Editor’s Notes: Arrival will be out on in its respective home video format February 14th.
Arrival (Paramount Home Entertainment) draws upon a popular theme of science fiction — attempting to communicate with beings from beyond our world. Without warning, twelve huge oval-shaped ships arrive on earth and position themselves in locations across the globe. Because the purpose of these visitors is unknown, leaders of nations come together to pool their resources to determine how to react. A key to understanding is learning the language, deciphering it, and making efforts to communicate. The U.S government enlists brilliant linguistics expert/translator Dr. Louise Brooks (Amy Adams) along with theoretical physicist Ian Donnelly (Jeremy Renner) and sends them to Montana, the site of one of the landings, to better comprehend the aliens and the purpose of their mission. They are under the command of Col. Weber (Forest Whitaker), who pushes them into an ever-shortening window of time.
The reaction to the aliens varies. Weber and the military fear the worst and are especially unsettled by China’s threat to undermine the harmonious coordination of nations. The scientists are more cautious and adopt a diplomatic approach, working around the clock to understand the odd circular images used by the aliens to communicate.
The aliens are “heptopods,” massive creatures that resemble octopuses walking upright. From a single tentacle spouts an inky fluid that forms itself into circular hieroglyphs. Through trial and error, Louise and her team start to decode the heptopods’ symbols into basic language.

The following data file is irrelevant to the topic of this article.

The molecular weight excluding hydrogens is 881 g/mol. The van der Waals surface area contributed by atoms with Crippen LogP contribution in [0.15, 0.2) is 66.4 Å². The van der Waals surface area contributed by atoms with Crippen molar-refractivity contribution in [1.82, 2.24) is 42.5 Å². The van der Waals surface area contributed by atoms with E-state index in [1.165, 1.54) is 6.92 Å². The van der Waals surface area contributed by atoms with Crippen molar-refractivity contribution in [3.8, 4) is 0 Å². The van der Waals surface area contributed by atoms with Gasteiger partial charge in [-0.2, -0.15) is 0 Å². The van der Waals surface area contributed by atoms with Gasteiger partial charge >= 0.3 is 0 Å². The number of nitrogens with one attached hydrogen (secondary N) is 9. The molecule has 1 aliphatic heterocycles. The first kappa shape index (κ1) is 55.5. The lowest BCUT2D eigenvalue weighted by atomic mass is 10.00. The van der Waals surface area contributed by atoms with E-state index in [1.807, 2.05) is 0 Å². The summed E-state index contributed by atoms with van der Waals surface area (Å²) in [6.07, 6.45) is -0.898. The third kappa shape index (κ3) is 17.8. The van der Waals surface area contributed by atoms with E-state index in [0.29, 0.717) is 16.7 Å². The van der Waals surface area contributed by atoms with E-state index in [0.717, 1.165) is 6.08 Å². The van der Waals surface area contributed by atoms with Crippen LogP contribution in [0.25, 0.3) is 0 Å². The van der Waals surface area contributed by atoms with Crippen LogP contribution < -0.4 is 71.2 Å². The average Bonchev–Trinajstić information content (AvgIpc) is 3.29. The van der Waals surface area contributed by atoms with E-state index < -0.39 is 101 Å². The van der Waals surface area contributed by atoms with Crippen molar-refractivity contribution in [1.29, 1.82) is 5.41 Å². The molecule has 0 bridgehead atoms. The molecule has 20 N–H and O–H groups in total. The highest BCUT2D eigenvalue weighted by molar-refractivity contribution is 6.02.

The film is fairly low-key for a movie about outer-space visitors. This isn’t a shoot ‘em up, as in Independence Day or War of the Worlds. In style, it most closely resembles Close Encounters of the Third Kind, in which most of the film is devoted to the drama of learning to communicate. While Close Encounters… is fairly straightforward as it chronicles serious efforts to get through to the aliens, Arrival focuses more on the metaphysical as Louise, grieving the death of her 12-year-old daughter Hannah, experiences memory flashbacks to her relationship with Hannah as she was growing up. These occur with increasing frequency as she attempts to understand what the visitors want.
Director Denis Villeneuve (Sicario) has fashioned a cerebral science fiction movie, with considerable emphasis on the importance of science in understanding beings from another world. A key point is made about the imperfection of translation and how slight shadings of meaning can alter intent. One translated word in particular sets the Chinese to abandon worldwide cooperation in favor of a nationalistic defense posture.
Ms. Adams is effective as a woman haunted by sadness as she perseveres in her task, even as the patience of those in charge are stretched thin. Louise dominates the film, and the movie is more about her than the creatures she’s attempting to understand. Ms. Adams conveys both intelligence and the look of a wounded bird, an odd balance that makes Louise more complex than traditional movie scientist types.
Mr. Renner’s character is more generic than that of Louise. His primary purpose is expositional, and as a sounding board for ideas about how to proceed in getting through to the aliens.
Rated PG-13, Arrival sometimes bogs down with academic language and its single primary location doesn’t give the film much visual variety. When the mission of the aliens is finally revealed, it inspires more head scratching than awe, but the overall journey takes the viewer on a road seldom traversed by sci-fi pictures.
Bonus extras on the Blu-ray release include the featurettes “Xenolinguistics: Understanding Arrival,” “Acoustic Signatures: The Sound Design,” “Eternal Recurrence: The Score,” “Nonlinear Thinking: The Editorial Process,” and “Principles of Time, Memory & Language.” A digital HD copy is enclosed.